Where Is My Tax Refund? Your Tax Refund Explained
A tax refund puts more of your income back in your pocket. It’s like the light at the end of the tax tunnel. But you are probably wondering “When will I get my tax refund?” and “Where is my tax refund?” Here’s what you need to know.
What Is a Tax Refund?
A tax refund is money you get back from the IRS if you pay more income tax than you actually owe for the year. In 2018, more than 70 percent of taxpayers got a refund.
A tax refund is basically getting back your own earned income. And while it’s always nice to get a refund, it’s best to pay your taxes as accurately as possible; that way, you keep more of your own money up front to spend and earn interest on. So, when filing your tax return, make sure you:
Don’t procrastinate. If you rush your tax return, you may make errors that keep you from getting a refund.
Make estimated tax payments during the year. If you’re self-employed, you’ll want to make estimated quarterly tax payments throughout the year. This is because your taxes aren’t withheld from your paycheck like they are for W-2 workers.
Know your tax credits and deductions. Be sure to claim all the tax credits and deductions for which you are eligible. Otherwise, you will end up paying more taxes than you need to. Our Stride Tax app can help you accurately track these deductions.
When Will I Get My Refund?
Typically, most taxpayers who file electronically receive their refund within 21 days of their return being processed. The timeline for mailed-in paper returns, which take longer to process, is more like 6 to 8 weeks. These, of course, are just guidelines; with the many new reforms under the Tax Cuts and Jobs Act, and the recent government shutdown, it’s reasonable to expect that these timelines might be a bit slower.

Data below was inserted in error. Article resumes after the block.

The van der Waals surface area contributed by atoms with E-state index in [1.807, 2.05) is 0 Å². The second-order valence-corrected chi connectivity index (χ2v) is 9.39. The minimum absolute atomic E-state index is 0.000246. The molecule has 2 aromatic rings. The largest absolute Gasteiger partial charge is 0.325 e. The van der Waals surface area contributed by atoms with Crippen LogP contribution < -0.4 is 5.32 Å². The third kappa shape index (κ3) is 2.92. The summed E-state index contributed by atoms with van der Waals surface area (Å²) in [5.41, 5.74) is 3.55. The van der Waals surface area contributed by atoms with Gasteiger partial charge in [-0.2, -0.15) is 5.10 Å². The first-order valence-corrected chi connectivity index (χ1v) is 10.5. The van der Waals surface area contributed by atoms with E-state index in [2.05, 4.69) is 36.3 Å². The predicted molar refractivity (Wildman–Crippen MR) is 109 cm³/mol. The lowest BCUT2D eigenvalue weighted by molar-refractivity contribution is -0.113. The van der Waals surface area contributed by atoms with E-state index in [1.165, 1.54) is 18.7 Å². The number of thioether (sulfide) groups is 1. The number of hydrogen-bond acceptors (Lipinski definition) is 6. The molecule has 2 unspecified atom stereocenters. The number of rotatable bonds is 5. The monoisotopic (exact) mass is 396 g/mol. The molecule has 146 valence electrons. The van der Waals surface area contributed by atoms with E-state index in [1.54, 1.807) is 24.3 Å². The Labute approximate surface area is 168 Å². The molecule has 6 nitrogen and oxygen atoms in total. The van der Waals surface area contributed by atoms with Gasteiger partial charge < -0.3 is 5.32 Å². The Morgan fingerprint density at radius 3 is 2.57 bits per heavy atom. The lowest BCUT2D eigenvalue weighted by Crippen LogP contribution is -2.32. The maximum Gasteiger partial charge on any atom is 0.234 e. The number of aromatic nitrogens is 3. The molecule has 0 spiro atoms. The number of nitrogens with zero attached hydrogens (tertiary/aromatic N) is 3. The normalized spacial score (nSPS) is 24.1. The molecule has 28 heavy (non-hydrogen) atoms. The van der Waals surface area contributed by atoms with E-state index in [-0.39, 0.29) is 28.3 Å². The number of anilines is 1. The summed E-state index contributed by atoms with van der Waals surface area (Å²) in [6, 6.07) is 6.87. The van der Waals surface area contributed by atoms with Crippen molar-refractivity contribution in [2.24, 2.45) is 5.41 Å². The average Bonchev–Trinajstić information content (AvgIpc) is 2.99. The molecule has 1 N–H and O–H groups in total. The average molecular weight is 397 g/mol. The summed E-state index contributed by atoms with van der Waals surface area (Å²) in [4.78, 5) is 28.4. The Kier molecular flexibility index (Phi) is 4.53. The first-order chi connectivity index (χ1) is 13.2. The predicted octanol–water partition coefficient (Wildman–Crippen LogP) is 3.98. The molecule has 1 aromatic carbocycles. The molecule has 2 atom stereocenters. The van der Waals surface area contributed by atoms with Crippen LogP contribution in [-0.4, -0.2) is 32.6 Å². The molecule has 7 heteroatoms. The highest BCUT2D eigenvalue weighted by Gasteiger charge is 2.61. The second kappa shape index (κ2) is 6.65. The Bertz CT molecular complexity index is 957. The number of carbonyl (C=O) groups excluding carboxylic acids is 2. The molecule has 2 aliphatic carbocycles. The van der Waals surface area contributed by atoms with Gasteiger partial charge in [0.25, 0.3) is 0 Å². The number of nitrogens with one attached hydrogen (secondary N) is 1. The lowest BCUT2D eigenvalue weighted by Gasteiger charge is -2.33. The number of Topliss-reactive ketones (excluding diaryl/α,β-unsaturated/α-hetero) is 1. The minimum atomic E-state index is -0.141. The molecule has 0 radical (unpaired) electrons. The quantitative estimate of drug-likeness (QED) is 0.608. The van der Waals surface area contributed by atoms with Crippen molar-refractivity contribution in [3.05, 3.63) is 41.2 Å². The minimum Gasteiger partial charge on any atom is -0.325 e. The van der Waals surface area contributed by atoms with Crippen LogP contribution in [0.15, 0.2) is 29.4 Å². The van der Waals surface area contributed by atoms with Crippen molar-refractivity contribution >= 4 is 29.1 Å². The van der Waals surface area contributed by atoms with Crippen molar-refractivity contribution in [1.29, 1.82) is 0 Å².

When it comes to timing your tax refund, here are a few tips:
Don’t base any financial plans on receiving a refund by a specific date. Because the timing is unpredictable, you shouldn’t include your refund into any of your financial plans.
Some rules slow down refunds. Even if you file your return electronically, you may not get your refund within the 21-day timeframe. For example, refunds for taxpayers who receive the earned income tax credit and/or additional child tax credit can’t be issued before mid-February, regardless of when you filed your return and when it was processed.
Provide accurate bank information. Plan to receive your refund via direct deposit? Make sure the IRS has the correct bank account and routing number when you file your return. If you provide the wrong information, your refund will be sent in the mail – or worse, to the wrong bank account!
Stay up-to-date on your refund status. Information about your refund is generally available 24 hours after the IRS receives your electronically-filed return (4 weeks for a paper-filed return). Keep reading to find out how to check this status.
How Can I Receive My Refund?
You can either receive your tax refund via direct deposit (i.e. the IRS sends the amount directly to your bank account) or via paper check, which comes in the mail. As long as you provide accurate bank information, direct deposit will be the faster option.
Can I Receive a Refund at the State and Federal Level?
Yes! Similar to federal taxes, you may receive a refund at the state level if your payments end up exceeding what you owe after eligible deductions and credits. Don’t forget: your state tax return needs to be sent to your state’s revenue department, not the IRS.
Where Is My Tax Refund?
The IRS provides a few tools that let you check the status of your tax refund:
Online, via the “Where’s My Refund?” tool
On your smartphone with the “IRS2GO” app
Over the phone by calling the IRS Refund Hotline (800-829-1954)
When checking your refund status, you’ll need to have some information on hand, including your Social Security Number, filing status, and tax refund amount (in whole dollars).
Want to check the status of your state tax refund? Most states have online tools you can use:
Questions about your self-employed taxes? Send them to us at firstname.lastname@example.org.